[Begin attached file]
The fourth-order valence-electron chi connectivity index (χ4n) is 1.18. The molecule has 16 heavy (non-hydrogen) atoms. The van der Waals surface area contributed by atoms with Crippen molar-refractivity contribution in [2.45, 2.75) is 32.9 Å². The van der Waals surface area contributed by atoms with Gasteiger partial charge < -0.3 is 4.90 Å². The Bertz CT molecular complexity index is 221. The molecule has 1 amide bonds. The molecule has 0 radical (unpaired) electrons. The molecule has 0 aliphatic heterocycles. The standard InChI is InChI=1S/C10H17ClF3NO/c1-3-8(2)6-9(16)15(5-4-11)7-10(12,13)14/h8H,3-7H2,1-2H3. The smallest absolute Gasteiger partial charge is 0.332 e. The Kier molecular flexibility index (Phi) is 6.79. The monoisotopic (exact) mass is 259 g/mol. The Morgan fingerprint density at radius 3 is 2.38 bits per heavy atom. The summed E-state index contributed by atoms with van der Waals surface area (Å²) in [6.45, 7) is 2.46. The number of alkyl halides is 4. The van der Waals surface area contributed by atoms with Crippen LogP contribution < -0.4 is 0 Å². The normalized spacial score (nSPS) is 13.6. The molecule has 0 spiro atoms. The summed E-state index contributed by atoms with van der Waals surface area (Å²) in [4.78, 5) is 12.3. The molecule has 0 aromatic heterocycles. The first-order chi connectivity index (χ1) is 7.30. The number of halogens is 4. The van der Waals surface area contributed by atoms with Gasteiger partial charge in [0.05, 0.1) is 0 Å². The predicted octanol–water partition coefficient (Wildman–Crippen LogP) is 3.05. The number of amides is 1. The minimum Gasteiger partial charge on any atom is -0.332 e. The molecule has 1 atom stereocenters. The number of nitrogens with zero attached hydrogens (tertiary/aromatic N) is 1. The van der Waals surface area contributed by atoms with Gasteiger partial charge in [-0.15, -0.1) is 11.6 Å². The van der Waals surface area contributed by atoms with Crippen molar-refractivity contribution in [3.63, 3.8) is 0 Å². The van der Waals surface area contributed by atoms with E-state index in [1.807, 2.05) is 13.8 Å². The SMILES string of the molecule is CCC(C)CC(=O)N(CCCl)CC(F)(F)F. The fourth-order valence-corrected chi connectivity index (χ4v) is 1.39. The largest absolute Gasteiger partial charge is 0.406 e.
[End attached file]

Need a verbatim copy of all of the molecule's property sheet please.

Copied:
The fourth-order valence-electron chi connectivity index (χ4n) is 1.18. The molecule has 16 heavy (non-hydrogen) atoms. The van der Waals surface area contributed by atoms with Crippen molar-refractivity contribution in [2.45, 2.75) is 32.9 Å². The van der Waals surface area contributed by atoms with Gasteiger partial charge < -0.3 is 4.90 Å². The Bertz CT molecular complexity index is 221. The molecule has 1 amide bonds. The molecule has 0 radical (unpaired) electrons. The molecule has 0 aliphatic heterocycles. The standard InChI is InChI=1S/C10H17ClF3NO/c1-3-8(2)6-9(16)15(5-4-11)7-10(12,13)14/h8H,3-7H2,1-2H3. The smallest absolute Gasteiger partial charge is 0.332 e. The Kier molecular flexibility index (Phi) is 6.79. The monoisotopic (exact) mass is 259 g/mol. The Morgan fingerprint density at radius 3 is 2.38 bits per heavy atom. The summed E-state index contributed by atoms with van der Waals surface area (Å²) in [6.45, 7) is 2.46. The number of alkyl halides is 4. The van der Waals surface area contributed by atoms with Crippen LogP contribution < -0.4 is 0 Å². The normalized spacial score (nSPS) is 13.6. The molecule has 0 spiro atoms. The summed E-state index contributed by atoms with van der Waals surface area (Å²) in [4.78, 5) is 12.3. The molecule has 0 aromatic heterocycles. The first-order chi connectivity index (χ1) is 7.30. The number of halogens is 4. The van der Waals surface area contributed by atoms with Gasteiger partial charge in [0.05, 0.1) is 0 Å². The predicted octanol–water partition coefficient (Wildman–Crippen LogP) is 3.05. The number of amides is 1. The minimum Gasteiger partial charge on any atom is -0.332 e. The molecule has 1 atom stereocenters. The number of nitrogens with zero attached hydrogens (tertiary/aromatic N) is 1. The van der Waals surface area contributed by atoms with Gasteiger partial charge in [-0.15, -0.1) is 11.6 Å². The van der Waals surface area contributed by atoms with Crippen molar-refractivity contribution in [3.63, 3.8) is 0 Å². The van der Waals surface area contributed by atoms with E-state index in [1.807, 2.05) is 13.8 Å². The SMILES string of the molecule is CCC(C)CC(=O)N(CCCl)CC(F)(F)F. The fourth-order valence-corrected chi connectivity index (χ4v) is 1.39. The largest absolute Gasteiger partial charge is 0.406 e.